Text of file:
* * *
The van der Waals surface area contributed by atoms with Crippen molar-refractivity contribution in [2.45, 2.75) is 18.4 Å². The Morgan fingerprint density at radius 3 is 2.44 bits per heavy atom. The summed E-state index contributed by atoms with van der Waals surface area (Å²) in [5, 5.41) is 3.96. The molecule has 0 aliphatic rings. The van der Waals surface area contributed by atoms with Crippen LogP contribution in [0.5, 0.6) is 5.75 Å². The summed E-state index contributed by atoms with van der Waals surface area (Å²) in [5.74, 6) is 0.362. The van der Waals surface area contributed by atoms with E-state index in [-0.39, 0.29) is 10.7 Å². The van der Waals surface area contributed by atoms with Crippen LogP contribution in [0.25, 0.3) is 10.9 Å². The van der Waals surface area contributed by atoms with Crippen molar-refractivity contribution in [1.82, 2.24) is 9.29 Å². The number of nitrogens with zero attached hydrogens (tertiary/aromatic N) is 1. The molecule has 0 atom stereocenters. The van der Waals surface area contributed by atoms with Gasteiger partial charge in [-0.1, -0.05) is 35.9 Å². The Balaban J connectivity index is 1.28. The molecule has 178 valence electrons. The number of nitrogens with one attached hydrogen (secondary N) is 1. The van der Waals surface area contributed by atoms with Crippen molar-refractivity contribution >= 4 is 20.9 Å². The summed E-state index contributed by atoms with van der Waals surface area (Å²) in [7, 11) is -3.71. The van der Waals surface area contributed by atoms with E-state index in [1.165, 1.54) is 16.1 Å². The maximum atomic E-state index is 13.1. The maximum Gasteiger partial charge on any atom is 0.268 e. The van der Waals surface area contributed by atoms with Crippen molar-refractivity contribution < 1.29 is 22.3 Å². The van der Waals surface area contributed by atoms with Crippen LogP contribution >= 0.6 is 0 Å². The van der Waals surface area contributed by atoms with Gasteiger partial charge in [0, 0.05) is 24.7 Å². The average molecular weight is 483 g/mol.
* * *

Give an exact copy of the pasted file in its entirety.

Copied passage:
The van der Waals surface area contributed by atoms with Crippen molar-refractivity contribution in [2.45, 2.75) is 18.4 Å². The Morgan fingerprint density at radius 3 is 2.44 bits per heavy atom. The summed E-state index contributed by atoms with van der Waals surface area (Å²) in [5, 5.41) is 3.96. The molecule has 0 aliphatic rings. The van der Waals surface area contributed by atoms with Crippen LogP contribution in [0.5, 0.6) is 5.75 Å². The summed E-state index contributed by atoms with van der Waals surface area (Å²) in [5.74, 6) is 0.362. The van der Waals surface area contributed by atoms with E-state index in [-0.39, 0.29) is 10.7 Å². The van der Waals surface area contributed by atoms with Crippen LogP contribution in [0.25, 0.3) is 10.9 Å². The van der Waals surface area contributed by atoms with Crippen molar-refractivity contribution in [1.82, 2.24) is 9.29 Å². The number of nitrogens with zero attached hydrogens (tertiary/aromatic N) is 1. The molecule has 0 atom stereocenters. The van der Waals surface area contributed by atoms with Gasteiger partial charge in [-0.1, -0.05) is 35.9 Å². The Balaban J connectivity index is 1.28. The molecule has 178 valence electrons. The number of nitrogens with one attached hydrogen (secondary N) is 1. The van der Waals surface area contributed by atoms with Crippen molar-refractivity contribution >= 4 is 20.9 Å². The summed E-state index contributed by atoms with van der Waals surface area (Å²) in [7, 11) is -3.71. The van der Waals surface area contributed by atoms with E-state index in [1.165, 1.54) is 16.1 Å². The maximum atomic E-state index is 13.1. The maximum Gasteiger partial charge on any atom is 0.268 e. The van der Waals surface area contributed by atoms with Crippen molar-refractivity contribution < 1.29 is 22.3 Å². The van der Waals surface area contributed by atoms with Crippen LogP contribution >= 0.6 is 0 Å². The van der Waals surface area contributed by atoms with Gasteiger partial charge in [0, 0.05) is 24.7 Å². The average molecular weight is 483 g/mol.